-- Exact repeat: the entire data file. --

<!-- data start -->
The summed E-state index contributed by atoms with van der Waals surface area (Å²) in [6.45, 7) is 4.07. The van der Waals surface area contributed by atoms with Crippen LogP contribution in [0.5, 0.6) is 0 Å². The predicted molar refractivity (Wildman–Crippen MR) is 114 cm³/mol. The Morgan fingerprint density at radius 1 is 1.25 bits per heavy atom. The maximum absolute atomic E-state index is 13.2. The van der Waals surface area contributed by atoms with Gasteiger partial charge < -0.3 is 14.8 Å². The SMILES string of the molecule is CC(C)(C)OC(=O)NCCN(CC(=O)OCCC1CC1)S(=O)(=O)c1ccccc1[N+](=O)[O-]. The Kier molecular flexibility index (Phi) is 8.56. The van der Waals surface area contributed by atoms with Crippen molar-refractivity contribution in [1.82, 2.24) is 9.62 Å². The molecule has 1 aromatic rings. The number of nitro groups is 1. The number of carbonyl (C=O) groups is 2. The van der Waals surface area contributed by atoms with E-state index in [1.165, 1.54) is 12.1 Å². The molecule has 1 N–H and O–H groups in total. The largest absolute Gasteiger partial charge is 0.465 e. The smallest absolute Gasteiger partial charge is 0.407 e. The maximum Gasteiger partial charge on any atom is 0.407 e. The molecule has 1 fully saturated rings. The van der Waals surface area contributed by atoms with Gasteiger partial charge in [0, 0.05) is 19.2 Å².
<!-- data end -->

The summed E-state index contributed by atoms with van der Waals surface area (Å²) in [6.45, 7) is 4.07. The van der Waals surface area contributed by atoms with Crippen LogP contribution in [0.5, 0.6) is 0 Å². The predicted molar refractivity (Wildman–Crippen MR) is 114 cm³/mol. The Morgan fingerprint density at radius 1 is 1.25 bits per heavy atom. The maximum absolute atomic E-state index is 13.2. The van der Waals surface area contributed by atoms with Gasteiger partial charge < -0.3 is 14.8 Å². The SMILES string of the molecule is CC(C)(C)OC(=O)NCCN(CC(=O)OCCC1CC1)S(=O)(=O)c1ccccc1[N+](=O)[O-]. The Kier molecular flexibility index (Phi) is 8.56. The van der Waals surface area contributed by atoms with Crippen molar-refractivity contribution in [1.82, 2.24) is 9.62 Å². The molecule has 1 aromatic rings. The number of nitro groups is 1. The number of carbonyl (C=O) groups is 2. The van der Waals surface area contributed by atoms with E-state index in [1.165, 1.54) is 12.1 Å². The molecule has 1 N–H and O–H groups in total. The largest absolute Gasteiger partial charge is 0.465 e. The smallest absolute Gasteiger partial charge is 0.407 e. The maximum Gasteiger partial charge on any atom is 0.407 e. The molecule has 1 fully saturated rings. The van der Waals surface area contributed by atoms with Gasteiger partial charge in [0, 0.05) is 19.2 Å².